It’s luxurious, it can be costly and for some first-timers, the taste can take some getting used to. But for hobby cooks, meat lovers and grill aficionados, dry aged beef is one of the ultimate steak experiences. But what’s so good about dry aged beef?

Read on to learn what dry aging is, how it works, the benefits of eating dry aged beef and how to enjoy the ultimate high-end steakhouse experience at home.

What’s the deal with dry aging?

When you walk into Peter Augustus’s butchery in New Farm, a craft butcher in Brisbane, Australia, you’ll see an impressive dry aging cabinet that looks like it belongs in a science lab. “This is the original dry aging process, how steaks were stored,” says head butcher Aaron.

In fact, dry aging is a process that goes back thousands of years. Before the invention of refrigeration, dry aging (whether it was in a chamber, a cellar or a cave) was one of the only methods of keeping meat fresh, other than smoking, brining or pickling. It is a time honoured technique that both enhances the flavour and tenderness of meat.

In essence, dry aging is when you take a piece of meat and put it into a controlled open-air environment to go through a flavour transformation. By exposing the meat to air, moisture is pulled out and the natural enzymes in the beef break the muscles down slowly over time, making it more tender. When the surface of the beef dries, it creates a crust over the muscle, but what’s inside stays moist and red.

The meat is also subjected to other environmental impacts during the aging process — various molds and yeasts that land on it — all of which play a role in the final flavour profile of the beef. The longer you age it, the stronger it gets. (Think of it like science for meat lovers.)

“We normally dry age our meat for 40 to 50 days. Two months is the maximum we’ll go”, says Aaron. “After that the flavour can become much too intense.”

How does dry aging work?

The truth is, all meat benefits from some amount of aging. Most of the beef we consume has been wet aged — a process where the meat has been sealed in a bag to retain its moisture. The chemical transformation that happens to beef occurs regardless of whether the meat is left outside of a bag to dry age or inside a vacuum-sealed bag to wet age. The difference comes in the flavour.

When you dry age beef, two things happen:

1. Moisture is pulled out of the meat. The fat portion retains more water than the lean portion, causing the lean muscle to shrink around the fat; the fat becomes more pronounced, thus giving the beef more flavour.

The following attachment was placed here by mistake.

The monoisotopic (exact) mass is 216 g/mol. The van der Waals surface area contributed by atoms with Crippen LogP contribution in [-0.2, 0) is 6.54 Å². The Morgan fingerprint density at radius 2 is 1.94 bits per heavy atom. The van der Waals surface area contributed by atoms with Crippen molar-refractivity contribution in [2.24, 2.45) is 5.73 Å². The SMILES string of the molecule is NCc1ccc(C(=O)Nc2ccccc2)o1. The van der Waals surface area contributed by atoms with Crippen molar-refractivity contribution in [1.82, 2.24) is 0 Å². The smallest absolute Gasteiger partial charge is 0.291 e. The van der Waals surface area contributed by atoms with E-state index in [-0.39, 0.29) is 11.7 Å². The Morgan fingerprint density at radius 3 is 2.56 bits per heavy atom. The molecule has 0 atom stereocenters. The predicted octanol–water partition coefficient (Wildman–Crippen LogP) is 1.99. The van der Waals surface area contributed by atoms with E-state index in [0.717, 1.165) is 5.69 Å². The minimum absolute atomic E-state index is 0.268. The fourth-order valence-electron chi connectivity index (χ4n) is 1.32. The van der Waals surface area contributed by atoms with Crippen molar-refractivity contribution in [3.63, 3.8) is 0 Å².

2. Bacteria formed in the aging process produces a robust flavour profile that is highly desirable. “It’s like cheese,” says Aaron. “It’s very rich and intense.” In fact, if you look at a rib of dry aged beef, you can see veins similar to those found in blue cheese working their way through. Both the mold, and the flavour profiles, are indeed similar.

How does dry aged beef not spoil?

The key to dry aging is consistency — controlling the decomposition so that the meat ages, not rots. It all comes down to three key factors: air flow to help form a crust, humidity control to slow down the migration of moisture and keep natural juices from running out, and temperature control to stop the meat from spoiling.

The meat is also protected by the bones and fat which is why, if you’re dry aging at home, it’s important to choose high quality large cuts with the bones still in. (Think of it like a bone shield.) Once the aging process is completed, the dried-out layers around the exterior are cut away, leaving you with a beautifully aged, edible dark-red piece of meat.

Is dry aged beef really better than the alternatives?

Those who enjoy meat are really starting to better understand the benefits of dry aged beef. When you first open up a packet of dry aged beef, you’ll probably notice a distinctively intense, rich smell. Once cooked, the molecules inside the beef begin to wake up with heat and that smell wafts up to our noses and senses. This is where dry aging takes a step beyond cooking just a regular steak.

Clint, head butcher at Peter Augustus’ Camp Hill location, says it’s all about the texture. “Aged meat is super tender, fantastically tender. The meat is softer, making it easier to cut through, and easier to digest.”

And the taste? “It’s hard to describe.” says Aaron. “It has a richer, nuttier, beefier flavour. It’s almost cheese-like.”

How to cook dry aged beef at home

To cook a dry aged steak at home, prepare it just like you would a regular steak, but with one difference: “With dry aged beef, you do run the risk of over-seasoning so don’t go as heavy on the salt as you would a normal steak,” says Aaron.

Once you start searing, don’t walk away from the pan. Dry aged steaks will cook faster because there is less moisture. Aaron adds: “I wouldn’t cook it any more than a medium.”

“Don’t overthink it,”advises Clint. “Let your steak get to room temperature for at least 30 minutes. Bit of oil, salt and pepper. There you go.”

A true labour of love

Dry aged beef may come with a bigger price tag, but the payoff is a flavour that is unmistakable and a texture that is vastly superior to wet aged beef. The benefits far outweigh the costs.
Ultimately, dry aging is for those who are looking for a next level eating experience and that’s what it can really bring to the table.

If you love steak but have never tried one that’s been dry aged, this dry aged rump cap recipe might just inspire you.